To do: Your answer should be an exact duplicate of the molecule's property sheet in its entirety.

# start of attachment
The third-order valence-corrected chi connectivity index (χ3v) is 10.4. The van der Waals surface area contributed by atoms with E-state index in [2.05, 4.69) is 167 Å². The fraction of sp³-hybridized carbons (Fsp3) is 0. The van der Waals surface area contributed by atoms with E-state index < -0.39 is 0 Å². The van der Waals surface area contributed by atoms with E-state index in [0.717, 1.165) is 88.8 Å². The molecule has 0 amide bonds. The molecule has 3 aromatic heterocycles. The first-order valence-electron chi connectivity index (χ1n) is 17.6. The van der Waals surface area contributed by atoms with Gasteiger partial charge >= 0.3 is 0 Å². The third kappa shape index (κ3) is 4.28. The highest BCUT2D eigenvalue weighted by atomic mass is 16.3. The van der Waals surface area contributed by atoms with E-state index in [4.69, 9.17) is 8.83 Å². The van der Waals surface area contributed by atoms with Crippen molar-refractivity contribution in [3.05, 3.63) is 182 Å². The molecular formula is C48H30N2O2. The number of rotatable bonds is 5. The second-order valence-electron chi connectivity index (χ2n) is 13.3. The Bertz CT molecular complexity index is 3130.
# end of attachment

The third-order valence-corrected chi connectivity index (χ3v) is 10.4. The van der Waals surface area contributed by atoms with E-state index in [2.05, 4.69) is 167 Å². The fraction of sp³-hybridized carbons (Fsp3) is 0. The van der Waals surface area contributed by atoms with E-state index < -0.39 is 0 Å². The van der Waals surface area contributed by atoms with E-state index in [0.717, 1.165) is 88.8 Å². The molecule has 0 amide bonds. The molecule has 3 aromatic heterocycles. The first-order valence-electron chi connectivity index (χ1n) is 17.6. The van der Waals surface area contributed by atoms with Gasteiger partial charge >= 0.3 is 0 Å². The third kappa shape index (κ3) is 4.28. The highest BCUT2D eigenvalue weighted by atomic mass is 16.3. The van der Waals surface area contributed by atoms with E-state index in [4.69, 9.17) is 8.83 Å². The van der Waals surface area contributed by atoms with Crippen molar-refractivity contribution in [3.05, 3.63) is 182 Å². The molecular formula is C48H30N2O2. The number of rotatable bonds is 5. The second-order valence-electron chi connectivity index (χ2n) is 13.3. The Bertz CT molecular complexity index is 3130.